>Middle school student wins National Geographic Society Geography Bee
As seventh-grader Kyle Haswell describes it, he was in "shock and awe" after he found out he had won in the local National Geographic Society Geographic Bee.
   The final question was what Central American country borders Colombia. The country is Panama.
   Haswell, who attends Crook County Middle School, competed against other Prineville middle school students in January.
   The seventh-grader commented on how tough the competition was in January at the CCMS bee.
   "It was in between," he said. "On one question, it took out like half the people. I think it was what is the smallest province in Canada. Most people said Nova Scotia and only a few said Prince Edward Island."
   Haswell has been notified by the National Geographic Society that he is one of the semifinalists to compete in the 2007 Oregon Geographic Bee, which is sponsored by JPMorgan Chase.
   Bees were held in schools with fourth- through eighth-grade students throughout Oregon to determine each school's Geographic Bee winner. School-level winners then took a qualifying test, which they then submitted to the society. In each of the 50 states and territories, the society invited the students, including Haswell, with the top 100 scores to compete at the state level.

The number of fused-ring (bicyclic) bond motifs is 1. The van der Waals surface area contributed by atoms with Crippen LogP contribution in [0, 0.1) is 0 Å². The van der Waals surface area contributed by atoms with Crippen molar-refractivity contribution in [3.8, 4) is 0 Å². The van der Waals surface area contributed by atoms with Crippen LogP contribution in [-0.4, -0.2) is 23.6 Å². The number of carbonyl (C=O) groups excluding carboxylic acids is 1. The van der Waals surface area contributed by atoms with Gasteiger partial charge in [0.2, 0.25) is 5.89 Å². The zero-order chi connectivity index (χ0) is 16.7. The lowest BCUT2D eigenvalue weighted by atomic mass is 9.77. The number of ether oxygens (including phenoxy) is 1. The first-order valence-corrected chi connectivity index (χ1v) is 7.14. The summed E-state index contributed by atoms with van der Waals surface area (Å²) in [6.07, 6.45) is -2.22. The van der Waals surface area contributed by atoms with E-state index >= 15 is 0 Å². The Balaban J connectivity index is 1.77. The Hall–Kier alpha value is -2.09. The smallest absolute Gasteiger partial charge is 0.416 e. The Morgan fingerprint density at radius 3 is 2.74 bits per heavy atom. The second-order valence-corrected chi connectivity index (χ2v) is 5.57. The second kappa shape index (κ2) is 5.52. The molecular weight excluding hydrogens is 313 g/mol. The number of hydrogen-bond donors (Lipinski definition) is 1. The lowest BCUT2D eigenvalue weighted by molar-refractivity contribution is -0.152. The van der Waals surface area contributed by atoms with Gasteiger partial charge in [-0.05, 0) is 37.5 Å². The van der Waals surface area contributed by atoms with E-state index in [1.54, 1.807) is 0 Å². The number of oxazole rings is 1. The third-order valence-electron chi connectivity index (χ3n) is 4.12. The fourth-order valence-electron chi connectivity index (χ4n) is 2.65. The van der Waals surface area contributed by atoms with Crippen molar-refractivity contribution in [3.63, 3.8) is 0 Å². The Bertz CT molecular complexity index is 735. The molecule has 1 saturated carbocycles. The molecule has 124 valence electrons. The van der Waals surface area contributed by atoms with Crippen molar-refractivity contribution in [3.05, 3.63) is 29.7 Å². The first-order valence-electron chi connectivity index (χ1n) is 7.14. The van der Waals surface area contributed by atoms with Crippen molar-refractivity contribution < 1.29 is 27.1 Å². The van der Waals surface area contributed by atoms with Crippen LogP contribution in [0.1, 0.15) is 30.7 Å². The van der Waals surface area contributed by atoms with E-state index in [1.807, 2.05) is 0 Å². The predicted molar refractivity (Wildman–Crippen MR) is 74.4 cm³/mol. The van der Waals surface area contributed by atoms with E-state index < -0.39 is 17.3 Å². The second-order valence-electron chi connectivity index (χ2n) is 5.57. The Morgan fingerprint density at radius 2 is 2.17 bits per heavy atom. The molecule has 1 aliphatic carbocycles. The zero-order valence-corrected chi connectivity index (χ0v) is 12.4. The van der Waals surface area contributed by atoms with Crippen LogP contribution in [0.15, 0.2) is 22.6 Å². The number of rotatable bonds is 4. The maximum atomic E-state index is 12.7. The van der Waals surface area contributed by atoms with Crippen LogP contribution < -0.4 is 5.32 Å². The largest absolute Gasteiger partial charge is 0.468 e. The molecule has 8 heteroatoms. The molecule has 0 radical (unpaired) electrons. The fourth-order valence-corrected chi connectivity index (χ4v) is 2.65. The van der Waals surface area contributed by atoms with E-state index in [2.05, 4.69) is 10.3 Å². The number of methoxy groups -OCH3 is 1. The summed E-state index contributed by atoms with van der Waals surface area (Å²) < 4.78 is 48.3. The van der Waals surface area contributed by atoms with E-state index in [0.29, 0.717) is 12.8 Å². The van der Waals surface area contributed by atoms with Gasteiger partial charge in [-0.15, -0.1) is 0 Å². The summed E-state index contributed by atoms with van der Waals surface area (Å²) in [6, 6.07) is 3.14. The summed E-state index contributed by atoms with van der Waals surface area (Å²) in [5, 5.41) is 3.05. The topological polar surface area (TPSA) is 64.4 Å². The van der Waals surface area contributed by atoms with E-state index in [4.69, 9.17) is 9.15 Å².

The Oregon Geographic Bee will be held at Western Oregon University on Friday, March 30.
   Haswell practiced with his mother, Debbie Worthington, for about two weeks to get ready for the CCMS competition.
   "At school, I was looking at our social studies book a lot more often - a lot more," he said.
   Worthington also said they visited the National Geographic Bee Web site to further study.
   "I'm just very proud of him," she said, listening quietly as Haswell described how he prepared for the bee. "I know that this is something he enjoys doing and is something he can excel in, so yeah, I'm very proud of him."
   If he wins at the state level, he will receive $100 and a trip to Washington, D.C., to compete on the national level for a $25,000 college scholarship. If he receives the $100, he's unsure how he will use the money.
   Haswell is also uncertain about how tough the Oregon challengers will be.
   "I think they're like in the middle because I'm pretty good at geography and stuff, but I'm not sure how good everybody else will be," the seventh-grader said.
   The Oregon winner competes in the national finals at the National Geographic Society headquarters in Washington, D.C., on May 22-23.
   He thanked his social studies teachers, Susan Simmons and Diana Castro, "because they've really helped me along the way."
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